For a country that did not use money, Bhutan was flooded with overabundance of metal currency - from six different countries and perhaps more than half a dozen mintage of our own.
The most abundant coins were those from the then independent Kingdom of Cooch Behar known as the “Narayani Rupee”. Cooch Behar had extensive trade relations with Bhutan. Not only that they travelled to Tibet through Bhutan. The Cooch Beharis suffered overlording by the Bhutanese. They were repeatedly robbed, plundered and enslaved. In fact it is recorded that two villages in Bhutan are populated with the descendants of Cooch Beharis enslaved by the Bhutanese few centuries back. Cooch Behar was the state that Bhutan interacted with most. Some of the coins from Cooch Behar were the following:
Examples of Narayani Rupee coins from the reigns of five different Maharajas of Cooh Behar
The other nation whose coins were preferred in Bhutan and became freely available plentifully were those of British India. In fact, British India used its metal currency to keep Bhutan within its sphere of influence. Bhutan’s request for supply of dies to mint coins was denied outright - to ensure that Bhutan did not have the capability to have our own currency. British India took drastic measures to exert influence over Bhutan, to the extent that at one point they even closed down Cooch Behari mint – to cut off supplies of coins to Bhutan so that the Bhutanese are forced to continue to use British India coins. The following were some of the coins of British India that could be found in Bhutan:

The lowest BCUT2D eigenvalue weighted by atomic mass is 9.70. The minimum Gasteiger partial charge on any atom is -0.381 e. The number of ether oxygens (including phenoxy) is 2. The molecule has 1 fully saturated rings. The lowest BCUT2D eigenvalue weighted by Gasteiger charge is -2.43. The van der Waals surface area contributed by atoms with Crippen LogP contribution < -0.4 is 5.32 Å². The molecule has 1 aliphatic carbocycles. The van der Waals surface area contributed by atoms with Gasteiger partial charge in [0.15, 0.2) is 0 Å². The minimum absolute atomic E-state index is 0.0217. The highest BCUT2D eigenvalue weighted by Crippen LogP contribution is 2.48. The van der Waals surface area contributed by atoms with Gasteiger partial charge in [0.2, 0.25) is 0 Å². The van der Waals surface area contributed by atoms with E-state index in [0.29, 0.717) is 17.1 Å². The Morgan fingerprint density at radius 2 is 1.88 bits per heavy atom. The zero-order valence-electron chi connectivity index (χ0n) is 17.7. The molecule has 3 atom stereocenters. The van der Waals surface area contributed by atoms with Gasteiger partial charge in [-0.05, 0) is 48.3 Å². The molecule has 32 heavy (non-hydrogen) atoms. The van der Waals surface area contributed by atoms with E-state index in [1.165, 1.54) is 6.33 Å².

Coins of British India period
The other most abundantly available coins in the country were those from Tibet. Bhutan had good relations with Tibet – trade, political, social and religious. Due to an active trade with that country, lot of Tibetan coins found its way into Bhutan. Even the Chinese coins that entered Bhutan came through Tibet. The following are examples of the Tibetan coins that were available in the country:
Tibetan silver coins
Quite a lot of Chinese coins were also available in Bhutan. They were principally treasured for their bullion value - they were hardly ever used as currency. China also pressurized Bhutan - in fact they issued a proclamation requiring Bhutan to use the Chinese coins, particularly after the Dalai Lama fled Tibet in 1910. Bhutan remained unimpressed, and continued to prefer the British India coins since the bulk of our trade was with India in the south.
Examples of Chinese coins that became available in Bhutan were the following:
Chinese silver coins
Since Assam bordered Bhutan, their coins also found their way into the country. They were mostly melted down to make ornaments since their silver content was very high. Examples of their coins that were available in Bhutan are the following:
Coins from the independent state of Assam
Strangely even the French Indian coins from their Arcot mint were available in Bhutan. In fact they were highly prized for their superior silver content. French India had a outpost at Goalpara – now in Assam - to carry out trade with Assam. The following is an example of their coin that found its way into Bhutan:
Coins of French India that entered Bhutan through Goalpara, currently part of the Indian state of Assam